The trigger input 50 can take various forms. For example, the input can be a hard or soft button provided directly on the cellular phone, on a phone accessory or in a very accessible place for the driver of a car. In the latter case, a button can be provided on the steering wheel and connected back to the cellular phone; various methods can be used for connecting the steering wheel button to the phone, for example, an infrared link could be used or the same electrical connection that would be used to connect to a portable PC. The input 50 is not limited to being a button and could, for example, be in the form of a voice recognition circuit.
 As regards the reminder control 51 that is triggered by operation of input 50, this can configured simply to provide speed dial functionality for dialing the service system. The appropriate dialing sequences can be stored in the main number memory of the phone or in a memory associated with the control 51 itself.
 When the service system answers the call, it can be arranged to play a prompt message to the user. As already noted, the identity of the cell phone is made known to the service system—this can be done by calling party ID as mentioned above, by an in-band data transfer (for example by using DTMF tones), or by an enquiry made by the service system to PLMN 10 via a proprietary or open interface.
 With respect to the e-mail message generated by e-mail server 43, this message can contain in addition to the digitised reminder, further details of the call such as time received, length, etc., as text. The subject field of the message can conveniently be used to indicate that this is a reminder. The e-mail source address is also clearly coded to identify that it originated with the reminder service system.
 The e-mail destination address may be either the main e-mail address for the user or a special “reminder” address for the user. In the former case, when the e-mail arrives at the user's e-mail client (or-e-mail server that services multiple clients), the source and subject fields can be used to identify that this is a reminder. The message is then placed in the inbox or a specific mail folder for reminders. The reminders can be further manipulated by the e-mail client to make them more obvious, for example placing them onto a task list in a calendar application.
 The user can then listen to these reminder messages from their e-mail in-box or can reroute them to a multimedia to-do list. This can remain in their e-mail system or may be implemented via a personal organiser appliance.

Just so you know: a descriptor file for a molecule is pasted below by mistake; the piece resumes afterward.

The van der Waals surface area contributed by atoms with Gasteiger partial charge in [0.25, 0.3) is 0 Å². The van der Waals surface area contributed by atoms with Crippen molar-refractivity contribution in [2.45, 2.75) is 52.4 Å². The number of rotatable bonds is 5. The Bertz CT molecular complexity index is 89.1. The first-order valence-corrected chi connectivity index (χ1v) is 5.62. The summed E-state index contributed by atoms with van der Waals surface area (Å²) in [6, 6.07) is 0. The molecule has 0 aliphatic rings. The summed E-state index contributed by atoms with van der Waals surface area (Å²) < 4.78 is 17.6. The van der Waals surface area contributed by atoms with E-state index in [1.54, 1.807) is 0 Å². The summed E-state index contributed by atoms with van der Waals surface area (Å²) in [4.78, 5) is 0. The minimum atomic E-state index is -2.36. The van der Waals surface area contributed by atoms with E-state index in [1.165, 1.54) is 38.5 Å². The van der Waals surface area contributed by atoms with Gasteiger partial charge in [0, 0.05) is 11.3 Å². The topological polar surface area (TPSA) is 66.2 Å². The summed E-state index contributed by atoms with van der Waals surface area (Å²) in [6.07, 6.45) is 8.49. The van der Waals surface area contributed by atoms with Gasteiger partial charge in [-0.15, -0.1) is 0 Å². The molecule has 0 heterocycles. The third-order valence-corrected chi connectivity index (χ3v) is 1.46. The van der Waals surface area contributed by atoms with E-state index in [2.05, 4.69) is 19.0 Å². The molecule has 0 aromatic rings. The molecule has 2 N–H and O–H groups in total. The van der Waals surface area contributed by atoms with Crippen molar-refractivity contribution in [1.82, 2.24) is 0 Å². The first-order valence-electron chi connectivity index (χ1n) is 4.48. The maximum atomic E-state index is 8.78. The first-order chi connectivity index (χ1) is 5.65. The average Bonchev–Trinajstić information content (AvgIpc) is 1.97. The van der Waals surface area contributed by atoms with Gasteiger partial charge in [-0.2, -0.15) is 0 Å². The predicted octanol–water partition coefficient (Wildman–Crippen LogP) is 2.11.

FIG. 3 shows a second embodiment of the invention in which the mobile entity includes a data-handling subsystem 25 with local data store 52. In this embodiment, when the user activates input 50 to record a reminder, the reminder control 51 (in the form of an application run by the subsystem 25) causes the dictated reminder to be digitized and temporarily stored in local store 52. Subsequently (for example, during low tariff periods), the reminder control initiates the set up of a data bearer channel 61 through the PLMN 10 to a data interface 48 of the reminder service system 40. A user identifier and other reminder details are then passed over this data channel, together with the digitized reminder, to the service system 40 where the reminder is temporarily held in store 42.
 Service system 40 could then function as already described above in relation to the FIG. 2 to generate an e-mail and send it out over e-mail network 45 to be retrieved in due course by e-mail client 47. However, in the FIG. 3 embodiment a further operation is performed in service system by which the digitized reminder is converted to text before being included in the e-mail message, this conversion being effected by block 49. Converting the reminder to text form substantially reduces the amount of data to be included in the e-mail. It will be appreciated that a speech-to-text conversion block could also have been provided in the FIG. 2 service system. Furthermore, rather than including the speech-to-text conversion block in the service system 40, it would be possible to include the conversion block in the mobile entity 20 itself provided that adequate processing power was available in entity 20.
 With regard to the FIG. 3 service system 40, whilst this is shown as connected directly to the PLMN 10, it will be appreciated that the service system could be connected to the PLMN via the public Internet (as in FIG. 1), to a GPRS network of PLMN 10, or to another fixed data network interfacing directly or indirectly with the network 17 or network 39.
 A further embodiment is shown in FIG. 4. In this embodiment, the dictated reminder is temporarily stored in mobile entity as for the FIG. 3 embodiment. However, the reminder (with or without conversion to text format) is then formed directly into an e-mail in the mobile entity itself and sent via a data bearer channel 61 through the PLMN 10 to an e-mail gateway 54 on e-mail network 45. The e-mail is addressed to the user's e-mailbox, the e-mail address of the latter being stored in the data handling subsystem 25. The FIG. 4 embodiment avoids the need for a special service system for forwarding on the reminder as an e-mail.
 The above-described embodiments are based on the use of GSM and e-mail. As already indicated, the present invention is not limited to such implementation specifics. For example, any store and forward data transfer method can be used in place of e-mail (such as Lotus Notes), and any appropriate mobile communications network can be used (such as IS95).